It is thus seen that the first flow control valve means 47 divides its inflow coming from the inlet port 80P through fluid passage 83 into two flows in a condition such that the relief valve 52 is displaced from the position shown in FIGS. 5 and 6 towards the spring 93 resulting in an overlapping between perforations 52b and annular recess 89. A constant flow Q1 shown in FIG. 5 which is predetermined by a selection of the flow area of orifice 49 as well as the biasing force of spring 93 is obtained in fluid passage 85, whereas surplus flow Q2 shown in FIG. 6 is obtained in fluid passage 87. When inflow from the inlet port 80P is less than the predetermined constant flow Q1, the relief valve 52 remains at a position not to cause an overlapping between perforations 52b and annular recess 89 so that all of the fluid from the inlet port 80P is directed towards fluid passage 85.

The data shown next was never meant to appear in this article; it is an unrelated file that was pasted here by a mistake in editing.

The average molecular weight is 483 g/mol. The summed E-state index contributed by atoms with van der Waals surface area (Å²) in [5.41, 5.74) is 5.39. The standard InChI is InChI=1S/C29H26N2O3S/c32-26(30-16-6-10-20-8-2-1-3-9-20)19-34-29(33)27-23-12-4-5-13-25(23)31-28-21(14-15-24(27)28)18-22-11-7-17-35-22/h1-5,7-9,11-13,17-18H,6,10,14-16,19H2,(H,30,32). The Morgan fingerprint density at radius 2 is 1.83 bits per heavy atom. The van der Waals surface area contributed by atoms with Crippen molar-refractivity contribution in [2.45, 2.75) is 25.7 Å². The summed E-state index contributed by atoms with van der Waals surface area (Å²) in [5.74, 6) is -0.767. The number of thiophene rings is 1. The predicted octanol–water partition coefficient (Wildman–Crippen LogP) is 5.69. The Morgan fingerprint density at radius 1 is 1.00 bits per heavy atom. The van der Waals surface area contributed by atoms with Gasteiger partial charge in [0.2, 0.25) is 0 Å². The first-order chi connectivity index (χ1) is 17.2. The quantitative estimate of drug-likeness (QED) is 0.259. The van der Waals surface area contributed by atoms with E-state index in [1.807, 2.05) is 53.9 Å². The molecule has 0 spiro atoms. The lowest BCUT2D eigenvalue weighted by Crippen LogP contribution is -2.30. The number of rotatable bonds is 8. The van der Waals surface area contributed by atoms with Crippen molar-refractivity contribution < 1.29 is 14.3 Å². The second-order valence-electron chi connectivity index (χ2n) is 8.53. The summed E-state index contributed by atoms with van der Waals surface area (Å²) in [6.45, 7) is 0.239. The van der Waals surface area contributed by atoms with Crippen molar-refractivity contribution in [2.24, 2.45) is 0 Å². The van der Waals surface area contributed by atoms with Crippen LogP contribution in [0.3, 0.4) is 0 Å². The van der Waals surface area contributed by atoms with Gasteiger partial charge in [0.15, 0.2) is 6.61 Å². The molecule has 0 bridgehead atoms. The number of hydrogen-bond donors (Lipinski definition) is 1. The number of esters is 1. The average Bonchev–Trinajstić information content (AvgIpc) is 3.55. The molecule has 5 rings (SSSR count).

As shown in FIG. 5, the second flow control valve means comprises a single hollow valve body 48A including therein a partition wall 48a by which a pair of hollow spaces are separately provided within the valve body 48A. The first orifice 57 having been described by referring to FIG. 2 is provided by first perforations which are formed to the single valve body 48A at one side of partition wall 48a so as to provide a throttled communication between fluid passage 85 and one of the hollow spaces within the valve body 48A, whereas the second orifice 58 having been described by referring to FIG. 2 is provided by second perforations which are formed to the single valve body 48A at the other side of partion wall 48a so as to provide a throttled communication between fluid passage 85 and the other of the hollow spaces within the valve body 48A. One of the hollow spaces within the valve body 48A is communinated by a set of perforations 48b formed thereto to the first outlet port 80Ca via fluid passage 90 shown in FIG. 8, whereas the other of the hollow spaces within the valve body 48A is communicated by another set of perforations 48c formed thereto to the second outlet port 80Cb via fluid passage 86, annular recess 89 and fluid passage 87. A pair of springs 95 and 96 are provided for biasing the second valve means 48 to move towards one and the other directions.